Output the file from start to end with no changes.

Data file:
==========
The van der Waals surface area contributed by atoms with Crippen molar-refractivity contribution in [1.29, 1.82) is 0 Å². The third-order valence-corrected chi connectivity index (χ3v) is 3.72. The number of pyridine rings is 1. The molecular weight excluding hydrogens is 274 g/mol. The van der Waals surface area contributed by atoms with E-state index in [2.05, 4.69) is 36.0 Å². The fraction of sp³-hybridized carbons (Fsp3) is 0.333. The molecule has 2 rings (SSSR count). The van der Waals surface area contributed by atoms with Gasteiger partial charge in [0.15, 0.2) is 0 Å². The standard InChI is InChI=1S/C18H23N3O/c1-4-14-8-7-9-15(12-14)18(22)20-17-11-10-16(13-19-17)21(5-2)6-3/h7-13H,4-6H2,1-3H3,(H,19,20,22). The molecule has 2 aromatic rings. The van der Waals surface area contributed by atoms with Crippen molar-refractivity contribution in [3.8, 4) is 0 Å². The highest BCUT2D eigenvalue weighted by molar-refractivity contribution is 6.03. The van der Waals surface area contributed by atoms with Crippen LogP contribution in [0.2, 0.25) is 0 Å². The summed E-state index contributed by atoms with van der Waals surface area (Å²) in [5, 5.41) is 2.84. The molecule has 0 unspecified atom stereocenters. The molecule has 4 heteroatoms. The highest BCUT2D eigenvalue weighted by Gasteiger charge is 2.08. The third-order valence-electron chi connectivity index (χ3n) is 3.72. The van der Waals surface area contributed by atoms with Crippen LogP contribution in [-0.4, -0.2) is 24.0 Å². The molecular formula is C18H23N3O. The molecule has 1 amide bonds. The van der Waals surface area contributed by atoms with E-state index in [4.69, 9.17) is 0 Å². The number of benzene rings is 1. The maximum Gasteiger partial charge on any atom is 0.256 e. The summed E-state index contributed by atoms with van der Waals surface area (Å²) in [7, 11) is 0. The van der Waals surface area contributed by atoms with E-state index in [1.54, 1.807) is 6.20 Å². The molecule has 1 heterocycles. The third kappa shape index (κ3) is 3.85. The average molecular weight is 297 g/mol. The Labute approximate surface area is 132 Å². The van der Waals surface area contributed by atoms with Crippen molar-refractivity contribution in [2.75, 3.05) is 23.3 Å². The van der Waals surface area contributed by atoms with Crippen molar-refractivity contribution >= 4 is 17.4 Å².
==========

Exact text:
The van der Waals surface area contributed by atoms with Crippen molar-refractivity contribution in [1.29, 1.82) is 0 Å². The third-order valence-corrected chi connectivity index (χ3v) is 3.72. The number of pyridine rings is 1. The molecular weight excluding hydrogens is 274 g/mol. The van der Waals surface area contributed by atoms with E-state index in [2.05, 4.69) is 36.0 Å². The fraction of sp³-hybridized carbons (Fsp3) is 0.333. The molecule has 2 rings (SSSR count). The van der Waals surface area contributed by atoms with Gasteiger partial charge in [0.15, 0.2) is 0 Å². The standard InChI is InChI=1S/C18H23N3O/c1-4-14-8-7-9-15(12-14)18(22)20-17-11-10-16(13-19-17)21(5-2)6-3/h7-13H,4-6H2,1-3H3,(H,19,20,22). The molecule has 2 aromatic rings. The van der Waals surface area contributed by atoms with Crippen molar-refractivity contribution in [3.8, 4) is 0 Å². The highest BCUT2D eigenvalue weighted by molar-refractivity contribution is 6.03. The van der Waals surface area contributed by atoms with Crippen LogP contribution in [0.2, 0.25) is 0 Å². The summed E-state index contributed by atoms with van der Waals surface area (Å²) in [5, 5.41) is 2.84. The molecule has 0 unspecified atom stereocenters. The molecule has 4 heteroatoms. The highest BCUT2D eigenvalue weighted by Gasteiger charge is 2.08. The third-order valence-electron chi connectivity index (χ3n) is 3.72. The van der Waals surface area contributed by atoms with Crippen LogP contribution in [-0.4, -0.2) is 24.0 Å². The molecular formula is C18H23N3O. The molecule has 1 amide bonds. The van der Waals surface area contributed by atoms with E-state index in [4.69, 9.17) is 0 Å². The number of benzene rings is 1. The maximum Gasteiger partial charge on any atom is 0.256 e. The summed E-state index contributed by atoms with van der Waals surface area (Å²) in [7, 11) is 0. The van der Waals surface area contributed by atoms with E-state index in [1.54, 1.807) is 6.20 Å². The molecule has 1 heterocycles. The third kappa shape index (κ3) is 3.85. The average molecular weight is 297 g/mol. The Labute approximate surface area is 132 Å². The van der Waals surface area contributed by atoms with Crippen molar-refractivity contribution in [2.75, 3.05) is 23.3 Å². The van der Waals surface area contributed by atoms with Crippen molar-refractivity contribution >= 4 is 17.4 Å².